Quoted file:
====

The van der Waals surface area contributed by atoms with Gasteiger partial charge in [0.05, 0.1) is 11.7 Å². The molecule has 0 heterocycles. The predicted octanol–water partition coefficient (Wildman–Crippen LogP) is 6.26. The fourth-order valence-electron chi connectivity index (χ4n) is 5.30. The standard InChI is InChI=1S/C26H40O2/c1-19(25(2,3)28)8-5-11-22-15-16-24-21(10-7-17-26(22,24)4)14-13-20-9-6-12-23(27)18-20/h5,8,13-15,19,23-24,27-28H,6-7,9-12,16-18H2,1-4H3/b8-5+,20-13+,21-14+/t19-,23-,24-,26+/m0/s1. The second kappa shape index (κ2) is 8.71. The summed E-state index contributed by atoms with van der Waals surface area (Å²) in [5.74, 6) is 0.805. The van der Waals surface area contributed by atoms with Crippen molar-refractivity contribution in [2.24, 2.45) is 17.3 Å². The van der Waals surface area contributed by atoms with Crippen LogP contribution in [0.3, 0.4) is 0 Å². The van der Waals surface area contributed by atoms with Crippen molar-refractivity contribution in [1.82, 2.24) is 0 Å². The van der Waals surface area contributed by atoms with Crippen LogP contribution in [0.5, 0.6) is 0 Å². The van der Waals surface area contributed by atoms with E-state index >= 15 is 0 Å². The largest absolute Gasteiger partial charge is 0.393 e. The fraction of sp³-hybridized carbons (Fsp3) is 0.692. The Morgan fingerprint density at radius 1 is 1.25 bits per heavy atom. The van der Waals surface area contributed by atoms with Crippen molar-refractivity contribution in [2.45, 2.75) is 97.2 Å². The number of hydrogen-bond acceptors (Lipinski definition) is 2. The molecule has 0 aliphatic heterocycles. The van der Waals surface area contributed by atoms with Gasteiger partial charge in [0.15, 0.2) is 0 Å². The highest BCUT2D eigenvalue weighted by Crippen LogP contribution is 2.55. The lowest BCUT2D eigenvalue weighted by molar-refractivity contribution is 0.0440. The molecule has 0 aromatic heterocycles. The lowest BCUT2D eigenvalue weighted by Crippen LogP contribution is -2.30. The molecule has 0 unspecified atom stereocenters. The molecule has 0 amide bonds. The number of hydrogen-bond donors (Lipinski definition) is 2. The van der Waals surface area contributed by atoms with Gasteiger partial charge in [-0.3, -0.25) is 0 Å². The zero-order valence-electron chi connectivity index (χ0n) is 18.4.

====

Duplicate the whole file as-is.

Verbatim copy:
The van der Waals surface area contributed by atoms with Gasteiger partial charge in [0.05, 0.1) is 11.7 Å². The molecule has 0 heterocycles. The predicted octanol–water partition coefficient (Wildman–Crippen LogP) is 6.26. The fourth-order valence-electron chi connectivity index (χ4n) is 5.30. The standard InChI is InChI=1S/C26H40O2/c1-19(25(2,3)28)8-5-11-22-15-16-24-21(10-7-17-26(22,24)4)14-13-20-9-6-12-23(27)18-20/h5,8,13-15,19,23-24,27-28H,6-7,9-12,16-18H2,1-4H3/b8-5+,20-13+,21-14+/t19-,23-,24-,26+/m0/s1. The second kappa shape index (κ2) is 8.71. The summed E-state index contributed by atoms with van der Waals surface area (Å²) in [5.74, 6) is 0.805. The van der Waals surface area contributed by atoms with Crippen molar-refractivity contribution in [2.24, 2.45) is 17.3 Å². The van der Waals surface area contributed by atoms with Crippen LogP contribution in [0.3, 0.4) is 0 Å². The van der Waals surface area contributed by atoms with Crippen molar-refractivity contribution in [1.82, 2.24) is 0 Å². The van der Waals surface area contributed by atoms with Crippen LogP contribution in [0.5, 0.6) is 0 Å². The van der Waals surface area contributed by atoms with E-state index >= 15 is 0 Å². The largest absolute Gasteiger partial charge is 0.393 e. The fraction of sp³-hybridized carbons (Fsp3) is 0.692. The Morgan fingerprint density at radius 1 is 1.25 bits per heavy atom. The van der Waals surface area contributed by atoms with Crippen molar-refractivity contribution in [2.45, 2.75) is 97.2 Å². The number of hydrogen-bond acceptors (Lipinski definition) is 2. The molecule has 0 aliphatic heterocycles. The van der Waals surface area contributed by atoms with Gasteiger partial charge in [0.15, 0.2) is 0 Å². The highest BCUT2D eigenvalue weighted by Crippen LogP contribution is 2.55. The lowest BCUT2D eigenvalue weighted by molar-refractivity contribution is 0.0440. The molecule has 0 aromatic heterocycles. The lowest BCUT2D eigenvalue weighted by Crippen LogP contribution is -2.30. The molecule has 0 unspecified atom stereocenters. The molecule has 0 amide bonds. The number of hydrogen-bond donors (Lipinski definition) is 2. The van der Waals surface area contributed by atoms with Gasteiger partial charge in [-0.3, -0.25) is 0 Å². The zero-order valence-electron chi connectivity index (χ0n) is 18.4.